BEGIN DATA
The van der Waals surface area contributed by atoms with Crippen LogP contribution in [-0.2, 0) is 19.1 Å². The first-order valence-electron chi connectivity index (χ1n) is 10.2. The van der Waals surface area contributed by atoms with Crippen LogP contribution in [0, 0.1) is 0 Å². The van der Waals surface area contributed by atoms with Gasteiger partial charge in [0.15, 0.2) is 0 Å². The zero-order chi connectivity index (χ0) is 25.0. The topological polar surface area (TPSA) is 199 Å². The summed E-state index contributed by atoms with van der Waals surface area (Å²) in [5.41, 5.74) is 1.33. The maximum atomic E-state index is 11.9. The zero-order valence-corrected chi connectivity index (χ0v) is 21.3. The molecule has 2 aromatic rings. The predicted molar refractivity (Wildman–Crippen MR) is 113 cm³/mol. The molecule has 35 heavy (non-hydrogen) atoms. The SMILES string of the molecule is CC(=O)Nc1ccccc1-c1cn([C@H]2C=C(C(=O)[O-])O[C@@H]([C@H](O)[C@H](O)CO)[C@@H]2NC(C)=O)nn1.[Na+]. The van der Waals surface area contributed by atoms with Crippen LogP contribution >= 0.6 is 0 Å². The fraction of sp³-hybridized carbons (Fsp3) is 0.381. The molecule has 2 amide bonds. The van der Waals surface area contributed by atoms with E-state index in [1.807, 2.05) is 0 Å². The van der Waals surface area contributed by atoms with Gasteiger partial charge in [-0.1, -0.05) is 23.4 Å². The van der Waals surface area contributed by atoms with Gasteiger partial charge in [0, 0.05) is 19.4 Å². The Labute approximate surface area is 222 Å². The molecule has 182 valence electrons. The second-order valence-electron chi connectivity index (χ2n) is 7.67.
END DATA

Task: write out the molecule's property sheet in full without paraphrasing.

The van der Waals surface area contributed by atoms with Crippen LogP contribution in [-0.2, 0) is 19.1 Å². The first-order valence-electron chi connectivity index (χ1n) is 10.2. The van der Waals surface area contributed by atoms with Crippen LogP contribution in [0, 0.1) is 0 Å². The van der Waals surface area contributed by atoms with Gasteiger partial charge in [0.15, 0.2) is 0 Å². The zero-order chi connectivity index (χ0) is 25.0. The topological polar surface area (TPSA) is 199 Å². The summed E-state index contributed by atoms with van der Waals surface area (Å²) in [5.41, 5.74) is 1.33. The maximum atomic E-state index is 11.9. The zero-order valence-corrected chi connectivity index (χ0v) is 21.3. The molecule has 2 aromatic rings. The predicted molar refractivity (Wildman–Crippen MR) is 113 cm³/mol. The molecule has 35 heavy (non-hydrogen) atoms. The SMILES string of the molecule is CC(=O)Nc1ccccc1-c1cn([C@H]2C=C(C(=O)[O-])O[C@@H]([C@H](O)[C@H](O)CO)[C@@H]2NC(C)=O)nn1.[Na+]. The van der Waals surface area contributed by atoms with Crippen LogP contribution >= 0.6 is 0 Å². The fraction of sp³-hybridized carbons (Fsp3) is 0.381. The molecule has 2 amide bonds. The van der Waals surface area contributed by atoms with E-state index in [1.807, 2.05) is 0 Å². The van der Waals surface area contributed by atoms with Gasteiger partial charge in [-0.1, -0.05) is 23.4 Å². The van der Waals surface area contributed by atoms with Gasteiger partial charge in [0, 0.05) is 19.4 Å². The Labute approximate surface area is 222 Å². The molecule has 182 valence electrons. The second-order valence-electron chi connectivity index (χ2n) is 7.67.